INDIANAPOLIS — Indiana lawmakers are taking a stand for the future of handwriting.
Sen. Jean Leising, R-Oldenburg, has authored Senate Bill 72, requiring each school corporation, charter school and state-accredited nonpublic elementary school to include cursive writing in its curriculum.
“I think we need to rethink Indiana policy because most private schools are teaching this, and the public ones aren’t. I want everyone to have that same opportunity,” Leising said Wednesday in the Senate Education and Career Development Committee.
The bill, which has been met with support from educators, would require students to learn the art of cursive writing as part of the common standards. Supporters of the bill say that, in a world where technology dominates, learning to write in cursive is still an essential skill.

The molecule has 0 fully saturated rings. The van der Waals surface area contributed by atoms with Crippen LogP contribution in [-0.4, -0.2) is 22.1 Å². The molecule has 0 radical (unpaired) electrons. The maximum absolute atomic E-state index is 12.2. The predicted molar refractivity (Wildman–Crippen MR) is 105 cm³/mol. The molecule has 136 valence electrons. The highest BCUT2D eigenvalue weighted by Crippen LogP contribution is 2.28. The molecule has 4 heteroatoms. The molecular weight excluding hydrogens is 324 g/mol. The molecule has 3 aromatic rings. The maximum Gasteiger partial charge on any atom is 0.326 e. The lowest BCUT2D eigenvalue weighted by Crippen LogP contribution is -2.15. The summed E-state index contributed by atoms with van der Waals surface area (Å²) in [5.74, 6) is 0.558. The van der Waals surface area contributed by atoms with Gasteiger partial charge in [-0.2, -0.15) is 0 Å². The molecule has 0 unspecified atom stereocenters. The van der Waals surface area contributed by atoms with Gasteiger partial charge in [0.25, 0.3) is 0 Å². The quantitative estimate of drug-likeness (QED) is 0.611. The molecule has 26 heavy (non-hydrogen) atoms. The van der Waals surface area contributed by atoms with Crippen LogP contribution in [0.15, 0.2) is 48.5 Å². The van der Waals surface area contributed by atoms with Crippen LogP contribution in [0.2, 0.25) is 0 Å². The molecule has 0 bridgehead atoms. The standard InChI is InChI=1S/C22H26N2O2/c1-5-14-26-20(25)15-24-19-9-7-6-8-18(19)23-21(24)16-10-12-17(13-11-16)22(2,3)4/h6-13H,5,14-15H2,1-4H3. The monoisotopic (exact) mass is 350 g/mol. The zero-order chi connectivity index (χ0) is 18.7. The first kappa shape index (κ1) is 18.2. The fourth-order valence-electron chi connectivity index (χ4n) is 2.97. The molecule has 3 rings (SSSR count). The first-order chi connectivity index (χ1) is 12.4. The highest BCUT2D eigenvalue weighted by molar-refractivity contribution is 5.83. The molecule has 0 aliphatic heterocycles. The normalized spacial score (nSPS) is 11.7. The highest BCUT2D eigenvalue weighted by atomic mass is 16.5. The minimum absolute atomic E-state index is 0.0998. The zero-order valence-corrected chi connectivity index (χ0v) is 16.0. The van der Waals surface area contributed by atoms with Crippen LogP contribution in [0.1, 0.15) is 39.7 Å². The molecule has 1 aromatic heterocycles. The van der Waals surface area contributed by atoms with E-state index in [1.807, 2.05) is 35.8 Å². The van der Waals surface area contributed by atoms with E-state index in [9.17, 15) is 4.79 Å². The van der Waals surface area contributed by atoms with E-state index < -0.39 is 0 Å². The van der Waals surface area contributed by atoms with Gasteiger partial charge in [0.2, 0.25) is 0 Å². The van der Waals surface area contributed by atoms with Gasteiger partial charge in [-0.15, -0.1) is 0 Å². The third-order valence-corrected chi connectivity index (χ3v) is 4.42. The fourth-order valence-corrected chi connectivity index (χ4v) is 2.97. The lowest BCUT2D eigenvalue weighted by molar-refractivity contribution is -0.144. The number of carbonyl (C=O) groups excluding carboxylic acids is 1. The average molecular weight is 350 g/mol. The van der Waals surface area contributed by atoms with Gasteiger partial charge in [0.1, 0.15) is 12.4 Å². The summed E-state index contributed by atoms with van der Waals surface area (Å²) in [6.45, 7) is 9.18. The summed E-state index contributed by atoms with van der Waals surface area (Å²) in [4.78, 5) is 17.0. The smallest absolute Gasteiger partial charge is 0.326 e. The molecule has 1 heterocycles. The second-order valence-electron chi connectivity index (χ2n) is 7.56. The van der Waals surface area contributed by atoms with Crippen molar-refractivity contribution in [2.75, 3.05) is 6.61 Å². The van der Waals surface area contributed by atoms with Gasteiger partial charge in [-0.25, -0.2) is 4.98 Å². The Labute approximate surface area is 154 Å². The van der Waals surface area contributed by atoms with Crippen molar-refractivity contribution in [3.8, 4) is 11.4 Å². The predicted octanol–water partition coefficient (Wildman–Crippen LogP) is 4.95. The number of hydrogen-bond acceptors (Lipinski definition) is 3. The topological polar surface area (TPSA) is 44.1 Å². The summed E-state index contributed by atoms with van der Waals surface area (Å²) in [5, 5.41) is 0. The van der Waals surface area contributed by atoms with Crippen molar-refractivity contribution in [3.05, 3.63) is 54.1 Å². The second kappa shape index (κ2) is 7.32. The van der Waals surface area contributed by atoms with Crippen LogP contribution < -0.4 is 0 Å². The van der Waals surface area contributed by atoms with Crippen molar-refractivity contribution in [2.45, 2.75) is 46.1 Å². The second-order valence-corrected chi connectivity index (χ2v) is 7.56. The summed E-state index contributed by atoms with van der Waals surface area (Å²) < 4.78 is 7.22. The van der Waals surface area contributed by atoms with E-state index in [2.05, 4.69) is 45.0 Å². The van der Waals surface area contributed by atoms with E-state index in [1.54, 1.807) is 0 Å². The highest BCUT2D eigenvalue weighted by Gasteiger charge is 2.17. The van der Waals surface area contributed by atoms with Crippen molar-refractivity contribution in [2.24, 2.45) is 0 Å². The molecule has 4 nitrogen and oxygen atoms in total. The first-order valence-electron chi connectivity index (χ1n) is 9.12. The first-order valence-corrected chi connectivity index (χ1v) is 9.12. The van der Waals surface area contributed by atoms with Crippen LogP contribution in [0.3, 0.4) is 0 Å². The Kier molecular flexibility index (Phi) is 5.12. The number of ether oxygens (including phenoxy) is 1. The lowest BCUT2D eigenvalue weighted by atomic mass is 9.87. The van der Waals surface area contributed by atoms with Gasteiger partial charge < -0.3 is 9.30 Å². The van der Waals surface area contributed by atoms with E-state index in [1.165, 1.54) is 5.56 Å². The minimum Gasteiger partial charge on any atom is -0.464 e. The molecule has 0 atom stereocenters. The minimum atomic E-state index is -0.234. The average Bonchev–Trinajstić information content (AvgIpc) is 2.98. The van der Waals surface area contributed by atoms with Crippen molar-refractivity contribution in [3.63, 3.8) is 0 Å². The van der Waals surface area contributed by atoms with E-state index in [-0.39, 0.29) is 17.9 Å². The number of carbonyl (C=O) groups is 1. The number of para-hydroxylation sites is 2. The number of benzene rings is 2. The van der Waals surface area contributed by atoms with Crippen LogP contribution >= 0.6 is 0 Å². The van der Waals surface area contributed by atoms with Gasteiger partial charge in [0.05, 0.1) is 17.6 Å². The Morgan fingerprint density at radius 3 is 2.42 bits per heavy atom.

Indiana State Teachers Association member Veronica Embry said, “Writing in cursive helps children’s brains develop pathways for information that are not developed through printing or keyboarding.”
Opponents, however, claim that with the growing prevalence of technology, students can learn cursive writing without it being mandatory.
They argue that it wastes time and resources that could be better spent teaching children more useful skills, such as typing or coding.
This isn’t Leising’s first proposal of a cursive bill. An identical bill failed to make it through the House in 2014.
“It always dies in the House, so I decided to take a little different approach this time,” said Leising.
This bill passed committee unanimously on Wednesday.
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